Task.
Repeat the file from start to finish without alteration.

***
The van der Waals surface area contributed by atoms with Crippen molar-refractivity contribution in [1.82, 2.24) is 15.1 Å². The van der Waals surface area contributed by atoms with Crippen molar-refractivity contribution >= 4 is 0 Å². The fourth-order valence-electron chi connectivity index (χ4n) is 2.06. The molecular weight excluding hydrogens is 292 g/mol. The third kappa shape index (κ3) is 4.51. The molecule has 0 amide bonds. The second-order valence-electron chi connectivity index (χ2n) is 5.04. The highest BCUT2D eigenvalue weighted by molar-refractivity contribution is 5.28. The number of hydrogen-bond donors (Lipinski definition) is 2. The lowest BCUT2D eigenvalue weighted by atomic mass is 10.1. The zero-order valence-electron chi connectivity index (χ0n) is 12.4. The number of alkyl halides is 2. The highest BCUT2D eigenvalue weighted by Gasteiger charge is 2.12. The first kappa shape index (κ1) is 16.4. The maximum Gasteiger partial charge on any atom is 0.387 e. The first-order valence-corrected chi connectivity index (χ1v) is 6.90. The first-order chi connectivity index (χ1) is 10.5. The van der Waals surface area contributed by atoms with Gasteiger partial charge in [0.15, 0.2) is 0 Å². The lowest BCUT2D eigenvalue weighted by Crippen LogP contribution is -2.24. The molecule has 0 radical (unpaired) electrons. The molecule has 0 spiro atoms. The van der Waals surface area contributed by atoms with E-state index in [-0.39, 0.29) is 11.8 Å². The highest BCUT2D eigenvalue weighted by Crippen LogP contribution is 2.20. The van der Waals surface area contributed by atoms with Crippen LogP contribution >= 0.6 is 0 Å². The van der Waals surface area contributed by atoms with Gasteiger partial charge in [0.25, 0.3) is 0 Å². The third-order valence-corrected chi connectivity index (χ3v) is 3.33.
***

The van der Waals surface area contributed by atoms with Crippen molar-refractivity contribution in [1.82, 2.24) is 15.1 Å². The van der Waals surface area contributed by atoms with Crippen molar-refractivity contribution >= 4 is 0 Å². The fourth-order valence-electron chi connectivity index (χ4n) is 2.06. The molecular weight excluding hydrogens is 292 g/mol. The third kappa shape index (κ3) is 4.51. The molecule has 0 amide bonds. The second-order valence-electron chi connectivity index (χ2n) is 5.04. The highest BCUT2D eigenvalue weighted by molar-refractivity contribution is 5.28. The number of hydrogen-bond donors (Lipinski definition) is 2. The lowest BCUT2D eigenvalue weighted by atomic mass is 10.1. The zero-order valence-electron chi connectivity index (χ0n) is 12.4. The number of alkyl halides is 2. The highest BCUT2D eigenvalue weighted by Gasteiger charge is 2.12. The first kappa shape index (κ1) is 16.4. The maximum Gasteiger partial charge on any atom is 0.387 e. The first-order valence-corrected chi connectivity index (χ1v) is 6.90. The first-order chi connectivity index (χ1) is 10.5. The van der Waals surface area contributed by atoms with Gasteiger partial charge in [0.15, 0.2) is 0 Å². The lowest BCUT2D eigenvalue weighted by Crippen LogP contribution is -2.24. The molecule has 0 radical (unpaired) electrons. The molecule has 0 spiro atoms. The van der Waals surface area contributed by atoms with E-state index in [-0.39, 0.29) is 11.8 Å². The highest BCUT2D eigenvalue weighted by Crippen LogP contribution is 2.20. The van der Waals surface area contributed by atoms with Crippen LogP contribution >= 0.6 is 0 Å². The van der Waals surface area contributed by atoms with Gasteiger partial charge in [0.25, 0.3) is 0 Å². The third-order valence-corrected chi connectivity index (χ3v) is 3.33.